The 2009 Education Next-PEPG Survey asks if information changes minds about school reform.
Research can change the political agenda…if the circumstances are right
But can we be sure about the students?
What kind of management does better than the district-run schools?
For years, our public schools have paid as little attention to personnel costs as General Motors has.
Today's choicest choice
Will he provide similar opportunities for others?
Americans think less of their schools than of their police departments and post offices
Why aren’t schools an issue in the 2008 election?
Is accountability the reform of the past?
The public supports a wide range of education reforms
NCLB’s faulty way of measuring school quality
The 2007 Education Next—PEPG Survey
A well-heeled commission issues a weak-kneed report
Changing minds in the education establishment
Findings are other than they seem
What New Orleans Tells Us about Our Education Future
Don’t rely on NCLB to tell you
Vouchers and the Test-Score Gap
Vouchers on Trial
A view from inside the courtroom
In the wake of A Nation at Risk, educators pledged to focus anew on student achievement. Two decades later, little progress has been made
New looks at the New York City evaluation
Racial progress eventually came to pass—everywhere but in public schools
Now it is certain, on its third anniversary, that No Child Left Behind (NCLB) is a monumental achievement. The accountability provisions of the law shine a bright light on the performance of schools across the nation, forcing many of them to attend to long-ignored problems. But new evidence confirms what was known when the law […]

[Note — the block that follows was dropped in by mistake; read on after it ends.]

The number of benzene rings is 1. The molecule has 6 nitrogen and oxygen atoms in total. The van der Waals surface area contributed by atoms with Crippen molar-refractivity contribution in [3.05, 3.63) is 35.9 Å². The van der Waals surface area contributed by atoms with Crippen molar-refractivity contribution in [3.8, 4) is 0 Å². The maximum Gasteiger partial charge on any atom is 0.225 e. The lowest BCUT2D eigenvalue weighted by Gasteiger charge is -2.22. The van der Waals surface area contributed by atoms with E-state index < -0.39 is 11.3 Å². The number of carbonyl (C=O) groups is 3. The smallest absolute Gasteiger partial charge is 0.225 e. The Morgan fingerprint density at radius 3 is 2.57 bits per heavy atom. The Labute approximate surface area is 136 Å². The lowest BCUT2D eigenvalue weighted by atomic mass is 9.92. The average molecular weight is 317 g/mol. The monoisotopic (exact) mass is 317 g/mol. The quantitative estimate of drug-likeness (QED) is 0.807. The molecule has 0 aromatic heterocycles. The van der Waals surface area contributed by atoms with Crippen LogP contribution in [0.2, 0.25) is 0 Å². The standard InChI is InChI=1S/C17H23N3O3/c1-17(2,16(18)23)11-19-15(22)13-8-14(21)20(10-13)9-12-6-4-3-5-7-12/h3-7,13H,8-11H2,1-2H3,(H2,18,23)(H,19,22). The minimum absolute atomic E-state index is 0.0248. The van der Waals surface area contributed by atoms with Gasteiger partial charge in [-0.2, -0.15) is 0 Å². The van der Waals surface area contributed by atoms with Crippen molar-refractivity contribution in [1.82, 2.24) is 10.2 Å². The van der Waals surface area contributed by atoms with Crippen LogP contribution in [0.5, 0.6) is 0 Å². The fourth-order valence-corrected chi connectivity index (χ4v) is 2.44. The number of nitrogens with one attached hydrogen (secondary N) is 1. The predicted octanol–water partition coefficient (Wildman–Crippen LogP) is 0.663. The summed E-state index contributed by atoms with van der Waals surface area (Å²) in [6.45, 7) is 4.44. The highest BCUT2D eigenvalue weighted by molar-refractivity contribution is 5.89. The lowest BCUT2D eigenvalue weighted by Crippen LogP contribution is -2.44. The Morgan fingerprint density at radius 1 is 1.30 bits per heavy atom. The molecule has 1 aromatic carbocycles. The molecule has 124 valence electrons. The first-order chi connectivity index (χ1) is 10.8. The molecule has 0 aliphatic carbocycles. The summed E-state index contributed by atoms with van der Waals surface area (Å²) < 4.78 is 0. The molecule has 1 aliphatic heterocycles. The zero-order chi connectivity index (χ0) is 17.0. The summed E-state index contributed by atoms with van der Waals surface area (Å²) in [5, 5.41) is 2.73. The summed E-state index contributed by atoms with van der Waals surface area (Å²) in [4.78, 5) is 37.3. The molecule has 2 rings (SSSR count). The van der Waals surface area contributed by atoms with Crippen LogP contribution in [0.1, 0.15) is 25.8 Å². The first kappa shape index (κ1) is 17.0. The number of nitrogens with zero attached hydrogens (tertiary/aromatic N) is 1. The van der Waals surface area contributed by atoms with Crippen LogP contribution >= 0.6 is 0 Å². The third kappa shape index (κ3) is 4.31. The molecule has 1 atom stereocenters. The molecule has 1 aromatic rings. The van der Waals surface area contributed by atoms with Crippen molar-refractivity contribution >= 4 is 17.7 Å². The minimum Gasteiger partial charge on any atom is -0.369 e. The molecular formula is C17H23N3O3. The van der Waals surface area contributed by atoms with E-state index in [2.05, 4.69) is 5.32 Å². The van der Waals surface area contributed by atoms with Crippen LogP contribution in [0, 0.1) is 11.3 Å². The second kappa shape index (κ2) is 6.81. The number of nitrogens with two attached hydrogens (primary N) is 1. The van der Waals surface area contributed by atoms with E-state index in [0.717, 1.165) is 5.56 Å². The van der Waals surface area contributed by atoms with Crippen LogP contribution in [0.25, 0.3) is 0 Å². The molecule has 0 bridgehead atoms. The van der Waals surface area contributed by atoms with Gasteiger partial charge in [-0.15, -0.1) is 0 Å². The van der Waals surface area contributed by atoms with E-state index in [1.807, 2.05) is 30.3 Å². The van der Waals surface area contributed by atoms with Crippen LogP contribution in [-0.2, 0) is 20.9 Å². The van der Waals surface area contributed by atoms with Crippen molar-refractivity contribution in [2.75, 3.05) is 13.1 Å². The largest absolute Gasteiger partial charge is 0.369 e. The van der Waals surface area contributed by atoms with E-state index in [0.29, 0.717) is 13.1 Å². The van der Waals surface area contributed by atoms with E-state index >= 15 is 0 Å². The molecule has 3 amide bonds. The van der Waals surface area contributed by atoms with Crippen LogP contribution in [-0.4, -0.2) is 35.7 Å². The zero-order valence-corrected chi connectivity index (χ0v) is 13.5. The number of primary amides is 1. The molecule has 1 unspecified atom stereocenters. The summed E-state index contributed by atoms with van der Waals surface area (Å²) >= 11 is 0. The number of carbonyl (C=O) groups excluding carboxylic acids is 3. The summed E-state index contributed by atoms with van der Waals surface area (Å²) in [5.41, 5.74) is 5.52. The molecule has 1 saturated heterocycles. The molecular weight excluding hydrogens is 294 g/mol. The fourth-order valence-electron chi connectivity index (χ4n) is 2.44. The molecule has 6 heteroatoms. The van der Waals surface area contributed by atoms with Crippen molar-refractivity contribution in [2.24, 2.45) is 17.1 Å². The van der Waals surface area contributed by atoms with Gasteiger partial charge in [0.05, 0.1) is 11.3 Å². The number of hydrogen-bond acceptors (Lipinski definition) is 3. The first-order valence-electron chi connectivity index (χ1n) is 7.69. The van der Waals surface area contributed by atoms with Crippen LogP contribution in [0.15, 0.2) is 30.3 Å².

Johnny can’t read … in South Carolina. But if his folks move to Texas, he’ll be reading up a storm. What’s going on? It turns out that in complying with the requirements of No Child Left Behind (NCLB), some states have decided to be a whole lot more generous than others in determining whether students […]
How Closed Negotiations with Unions Are Hurting Our Schools
A race to the bottom?
Good teaching—the kind that can routinely raise student achievement—is the most valuable of all education resources. When a teacher inspires, children learn, even when the building is antiquated, the Internet is missing, and classes are bigger than usual. So teacher quality matters. A lot. Yet the standard measure of quality today, the teaching credential or […]
Annual, statewide testing should be saved, and it can be if moderates in both parties fight off special interests.
Far from addressing the marriage problem, the federal government exacerbated it.
In 2016 neither Jeb Bush’s Republican primary opponents nor Hillary Clinton nor even Elizabeth Warren will be able to ignore the poor state of the nation’s schools. For they will be facing a candidate with the strongest school reform credentials any presidential candidate has ever had.
Courts have yet to reach a final verdict on teacher tenure and seniority rights, but the court of public opinion has already made a clear determination.